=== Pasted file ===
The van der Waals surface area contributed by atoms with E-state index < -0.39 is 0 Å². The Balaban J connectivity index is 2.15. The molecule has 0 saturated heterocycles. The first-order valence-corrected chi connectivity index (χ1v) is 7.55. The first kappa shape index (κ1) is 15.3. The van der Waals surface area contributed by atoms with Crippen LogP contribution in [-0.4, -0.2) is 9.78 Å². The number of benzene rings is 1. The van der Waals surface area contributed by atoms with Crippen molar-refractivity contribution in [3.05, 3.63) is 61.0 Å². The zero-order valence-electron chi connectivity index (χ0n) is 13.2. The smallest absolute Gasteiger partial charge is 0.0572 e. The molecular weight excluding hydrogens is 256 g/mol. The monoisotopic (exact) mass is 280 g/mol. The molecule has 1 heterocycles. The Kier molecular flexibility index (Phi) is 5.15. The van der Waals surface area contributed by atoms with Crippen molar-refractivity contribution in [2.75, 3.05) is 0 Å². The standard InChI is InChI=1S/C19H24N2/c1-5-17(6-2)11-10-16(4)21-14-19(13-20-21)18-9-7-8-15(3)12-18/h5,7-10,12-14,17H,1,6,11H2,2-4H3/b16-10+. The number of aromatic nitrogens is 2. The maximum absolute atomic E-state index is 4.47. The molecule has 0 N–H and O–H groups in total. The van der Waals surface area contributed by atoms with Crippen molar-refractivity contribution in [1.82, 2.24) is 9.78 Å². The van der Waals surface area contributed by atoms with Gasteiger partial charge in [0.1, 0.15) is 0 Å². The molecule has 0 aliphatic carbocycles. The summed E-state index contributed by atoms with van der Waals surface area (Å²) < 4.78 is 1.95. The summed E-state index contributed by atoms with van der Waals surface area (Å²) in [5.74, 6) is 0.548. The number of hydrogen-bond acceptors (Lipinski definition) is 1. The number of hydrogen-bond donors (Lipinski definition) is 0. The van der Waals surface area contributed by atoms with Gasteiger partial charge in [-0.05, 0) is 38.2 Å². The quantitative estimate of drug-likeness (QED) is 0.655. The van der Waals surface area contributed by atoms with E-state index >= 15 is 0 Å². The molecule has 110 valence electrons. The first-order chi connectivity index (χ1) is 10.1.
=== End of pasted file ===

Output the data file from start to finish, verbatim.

The van der Waals surface area contributed by atoms with E-state index < -0.39 is 0 Å². The Balaban J connectivity index is 2.15. The molecule has 0 saturated heterocycles. The first-order valence-corrected chi connectivity index (χ1v) is 7.55. The first kappa shape index (κ1) is 15.3. The van der Waals surface area contributed by atoms with Crippen LogP contribution in [-0.4, -0.2) is 9.78 Å². The number of benzene rings is 1. The van der Waals surface area contributed by atoms with Crippen molar-refractivity contribution in [3.05, 3.63) is 61.0 Å². The zero-order valence-electron chi connectivity index (χ0n) is 13.2. The smallest absolute Gasteiger partial charge is 0.0572 e. The molecular weight excluding hydrogens is 256 g/mol. The monoisotopic (exact) mass is 280 g/mol. The molecule has 1 heterocycles. The Kier molecular flexibility index (Phi) is 5.15. The van der Waals surface area contributed by atoms with Crippen molar-refractivity contribution in [2.75, 3.05) is 0 Å². The standard InChI is InChI=1S/C19H24N2/c1-5-17(6-2)11-10-16(4)21-14-19(13-20-21)18-9-7-8-15(3)12-18/h5,7-10,12-14,17H,1,6,11H2,2-4H3/b16-10+. The number of aromatic nitrogens is 2. The maximum absolute atomic E-state index is 4.47. The molecule has 0 N–H and O–H groups in total. The van der Waals surface area contributed by atoms with Crippen molar-refractivity contribution in [1.82, 2.24) is 9.78 Å². The van der Waals surface area contributed by atoms with Gasteiger partial charge in [0.1, 0.15) is 0 Å². The molecule has 0 aliphatic carbocycles. The summed E-state index contributed by atoms with van der Waals surface area (Å²) < 4.78 is 1.95. The summed E-state index contributed by atoms with van der Waals surface area (Å²) in [5.74, 6) is 0.548. The number of hydrogen-bond acceptors (Lipinski definition) is 1. The number of hydrogen-bond donors (Lipinski definition) is 0. The van der Waals surface area contributed by atoms with Gasteiger partial charge in [-0.05, 0) is 38.2 Å². The quantitative estimate of drug-likeness (QED) is 0.655. The van der Waals surface area contributed by atoms with E-state index >= 15 is 0 Å². The molecule has 110 valence electrons. The first-order chi connectivity index (χ1) is 10.1.